A question we get often: does beer expire? Short answer, no. Beer isn’t like milk. With age, it doesn’t actually expire or become unsafe to drink. Old beer’s taste, however, will absolutely change. But stored properly, an old beer’s effect on your body won’t be different than a freshly packaged beer.
How does that work? The wort—or unfermented beer—is basically Pasteurized by the brewing process, effectively killing off any unwanted organisms. Once the beer is fully fermented, it creates an environment in which the types of pathogens or bacteria that can cause harm aren’t able to survive. This is due to the combination of alcohol, the beer’s low pH, and the antimicrobial activity of hops. There are quite a few other microbes that can live in these conditions, but they’re not harmful. This means that in a properly brewed and packaged beer, you’ll just find the beer’s ingredients and a teensy bit of air.
That tiny amount of air is important.
There’s no way to package a beer without a miniscule amount of oxygen sticking around. At our brewery, we measure this amount in parts per billion. With time, that oxygen inside every bottle, can, or keg, changes the beer. This is called “oxidation” and is responsible for a range of flavors. Some beers will develop a stale, cardboard-like flavor, accompanied by a note of sherry. More malt-forward beers can develop a sweet, bready, and even toffee-ish flavor. In a beer of ours called Curieux—a bourbon barrel-aged Tripel—we’ve noted some of those sweet toffee, almost caramel-like flavors developing with age.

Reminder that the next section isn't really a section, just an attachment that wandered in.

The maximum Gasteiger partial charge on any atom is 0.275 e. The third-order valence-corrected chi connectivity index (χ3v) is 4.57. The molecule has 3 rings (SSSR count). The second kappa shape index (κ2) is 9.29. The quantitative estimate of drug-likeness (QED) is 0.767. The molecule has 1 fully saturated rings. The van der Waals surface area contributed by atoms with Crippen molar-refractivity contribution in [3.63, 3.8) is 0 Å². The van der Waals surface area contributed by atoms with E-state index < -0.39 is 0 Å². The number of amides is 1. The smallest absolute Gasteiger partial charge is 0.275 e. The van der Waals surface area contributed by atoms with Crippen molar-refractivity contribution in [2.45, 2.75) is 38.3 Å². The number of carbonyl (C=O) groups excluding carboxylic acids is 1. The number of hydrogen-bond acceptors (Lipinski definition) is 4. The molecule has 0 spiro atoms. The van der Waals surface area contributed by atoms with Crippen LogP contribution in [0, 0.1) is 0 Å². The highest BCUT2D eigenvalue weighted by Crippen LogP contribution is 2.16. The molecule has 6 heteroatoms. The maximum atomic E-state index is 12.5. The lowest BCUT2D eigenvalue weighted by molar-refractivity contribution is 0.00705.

A beer’s “hoppiness” will also dissipate with age. Hop aromas in particular are notoriously time-sensitive. The bitterness hops impart in the beer will stay in the mouthfeel, but any of those piney, citrusy, or floral hop aromas that characterize a hop-forward beer won’t stick around in an older beer.
But what about skunky beer? Light is the culprit there. Beer ages poorly under any ultraviolet light (thus why a term for properly aging beer is “cellaring” or keeping it in a dark place). Brown bottles and aluminum cans are both effective at blocking out light. But beer in a clear or lighter-colored bottle will develop that signature “skunk-like” flavor if left out.
Another, different staling agent is heat. The higher the heat, the faster the staling. Heat doesn’t create a specific off flavor itself (unlike light). Instead, it acts to speed up the process of oxidation. Our lab actually uses a warm fridge to simulate age in our beer, to get an idea of how it will hold up with time.
Intentionally aging beer is an entirely different subject, and one that’s worth a blog post of its own. But long story short, if you enjoy beer, you’ll want to drink it closer to its release date. It’s the best way to taste the beer as close as possible to the way the brewer intended.